Executive coach, motivational speaker, and IBM City Program Leader Roger Osorio had three challenges for attendees at the 2017 Propelify Innovation Festival. Now, he wants you to get out of your comfort zone to become a better entrepreneur in the new year.
Challenge No. 1: Introduce yourself. No, like, the real you.
We’re all used to the classic introductory conversation starter: “So, what do you do?” Next time you’re asked this old networking standby, don't just mumble your name and day job. Try introducing yourself and naming your true passion. "When I started introducing myself as a coach," Osorio said, "I was more passionate, more engaging -- and people could feel that and responded to it."
Don’t know how to share your passion in getting-to-know-you chitchat? Try one of these three openers:
- “Hi! My name is Noreen and I’m working on ...”
- “Howdy! My name is Dipanjan and I can’t stop thinking about ...”
- “Hello! My name is Gideon, and I am cranking away on my passion project ...”
Talking about what energizes you will make you naturally more passionate and encourage others to do the same. Be real in your conversations, and you'll quickly forge real connections.
Challenge No. 2: Start a meaningful, authentic conversation.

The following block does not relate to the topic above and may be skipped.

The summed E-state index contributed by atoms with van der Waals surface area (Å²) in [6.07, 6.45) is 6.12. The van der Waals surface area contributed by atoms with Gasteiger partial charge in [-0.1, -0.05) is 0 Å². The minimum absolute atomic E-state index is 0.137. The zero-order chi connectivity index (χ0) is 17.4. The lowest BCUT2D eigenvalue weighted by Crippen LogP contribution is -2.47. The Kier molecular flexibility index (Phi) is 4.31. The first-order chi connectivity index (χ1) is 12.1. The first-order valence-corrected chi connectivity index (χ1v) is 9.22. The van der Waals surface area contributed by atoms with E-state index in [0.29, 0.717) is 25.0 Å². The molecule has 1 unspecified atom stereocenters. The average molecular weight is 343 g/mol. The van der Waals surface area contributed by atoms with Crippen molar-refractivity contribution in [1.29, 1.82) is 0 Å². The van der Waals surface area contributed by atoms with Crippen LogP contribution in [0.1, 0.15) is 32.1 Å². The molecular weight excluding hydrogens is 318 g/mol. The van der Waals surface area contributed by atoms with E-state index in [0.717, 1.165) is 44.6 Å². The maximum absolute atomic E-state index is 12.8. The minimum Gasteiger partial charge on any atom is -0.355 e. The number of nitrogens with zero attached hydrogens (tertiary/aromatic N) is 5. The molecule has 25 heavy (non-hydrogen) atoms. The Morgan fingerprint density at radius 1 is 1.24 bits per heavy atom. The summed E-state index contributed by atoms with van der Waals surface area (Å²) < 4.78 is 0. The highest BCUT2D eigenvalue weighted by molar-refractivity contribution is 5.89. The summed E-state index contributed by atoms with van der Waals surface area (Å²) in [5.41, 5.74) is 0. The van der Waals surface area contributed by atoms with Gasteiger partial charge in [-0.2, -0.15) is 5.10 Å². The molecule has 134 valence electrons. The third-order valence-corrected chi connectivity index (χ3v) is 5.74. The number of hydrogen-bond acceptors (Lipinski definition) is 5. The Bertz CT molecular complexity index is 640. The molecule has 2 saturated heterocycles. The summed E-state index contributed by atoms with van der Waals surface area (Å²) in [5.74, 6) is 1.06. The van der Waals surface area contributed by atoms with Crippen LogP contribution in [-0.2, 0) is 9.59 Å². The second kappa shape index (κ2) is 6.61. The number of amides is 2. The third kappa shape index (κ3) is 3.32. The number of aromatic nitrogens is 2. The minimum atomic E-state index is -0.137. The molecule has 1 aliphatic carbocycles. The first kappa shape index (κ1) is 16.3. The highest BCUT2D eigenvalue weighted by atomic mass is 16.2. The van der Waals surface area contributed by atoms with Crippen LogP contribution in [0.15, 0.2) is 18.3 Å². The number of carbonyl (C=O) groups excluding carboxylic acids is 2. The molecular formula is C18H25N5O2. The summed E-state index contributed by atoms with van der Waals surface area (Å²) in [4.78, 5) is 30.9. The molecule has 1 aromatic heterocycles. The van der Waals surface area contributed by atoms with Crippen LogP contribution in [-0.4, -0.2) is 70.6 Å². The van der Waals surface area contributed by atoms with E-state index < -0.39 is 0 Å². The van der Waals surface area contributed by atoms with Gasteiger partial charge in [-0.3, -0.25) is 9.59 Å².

Creating a real connection with someone begins with initiating a real conversation. Communicating about meaningful topics is the way to forge new relationships in business and personal life alike. A good conversation creates intimacy, highlights shared experiences or feelings and gets real. If you want to make a real connection, try asking someone what inspires or motivates him or her. Ask what that individual's vision for the future looks like. Cut through the fluff of small talk, and you’ll make find friends, mentors and partners faster than ever before.
Challenge No. 3: Follow up.
So, you’ve taken the scary leap of introducing yourself as the real you and engaged in a real-deal conversation with someone. The next step? Contact that person (you did get a card, right?) within the next two to three weeks. Initiate a follow-up phone conversation or meet up for coffee. Maintain the connection you’ve courageously worked to build, and offer up your value, service or fellow connections. People like people who help them. Offering to be of service, however you can, will build a stronger connection between you and your new contact. An introduction is the first step, sure, but carrying the relationship forward into the future makes that networking really count.